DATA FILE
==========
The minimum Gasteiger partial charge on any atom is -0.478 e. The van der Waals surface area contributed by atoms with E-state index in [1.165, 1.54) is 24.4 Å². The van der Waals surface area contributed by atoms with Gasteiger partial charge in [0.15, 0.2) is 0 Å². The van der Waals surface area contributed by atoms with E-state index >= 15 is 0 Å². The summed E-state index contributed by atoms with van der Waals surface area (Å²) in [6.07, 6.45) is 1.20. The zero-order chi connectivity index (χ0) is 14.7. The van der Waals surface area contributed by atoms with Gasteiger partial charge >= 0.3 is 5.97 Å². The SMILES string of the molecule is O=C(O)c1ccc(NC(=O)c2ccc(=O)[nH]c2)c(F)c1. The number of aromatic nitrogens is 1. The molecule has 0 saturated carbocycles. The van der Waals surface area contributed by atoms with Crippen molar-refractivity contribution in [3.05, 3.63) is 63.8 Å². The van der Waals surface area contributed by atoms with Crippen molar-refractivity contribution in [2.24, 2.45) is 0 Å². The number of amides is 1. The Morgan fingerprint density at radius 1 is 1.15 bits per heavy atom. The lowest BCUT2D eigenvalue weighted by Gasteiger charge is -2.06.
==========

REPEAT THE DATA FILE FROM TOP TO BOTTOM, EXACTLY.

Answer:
The minimum Gasteiger partial charge on any atom is -0.478 e. The van der Waals surface area contributed by atoms with E-state index in [1.165, 1.54) is 24.4 Å². The van der Waals surface area contributed by atoms with Gasteiger partial charge in [0.15, 0.2) is 0 Å². The van der Waals surface area contributed by atoms with E-state index >= 15 is 0 Å². The summed E-state index contributed by atoms with van der Waals surface area (Å²) in [6.07, 6.45) is 1.20. The zero-order chi connectivity index (χ0) is 14.7. The van der Waals surface area contributed by atoms with Gasteiger partial charge >= 0.3 is 5.97 Å². The SMILES string of the molecule is O=C(O)c1ccc(NC(=O)c2ccc(=O)[nH]c2)c(F)c1. The number of aromatic nitrogens is 1. The molecule has 0 saturated carbocycles. The van der Waals surface area contributed by atoms with Crippen molar-refractivity contribution in [3.05, 3.63) is 63.8 Å². The van der Waals surface area contributed by atoms with Crippen molar-refractivity contribution in [2.24, 2.45) is 0 Å². The number of amides is 1. The Morgan fingerprint density at radius 1 is 1.15 bits per heavy atom. The lowest BCUT2D eigenvalue weighted by Gasteiger charge is -2.06.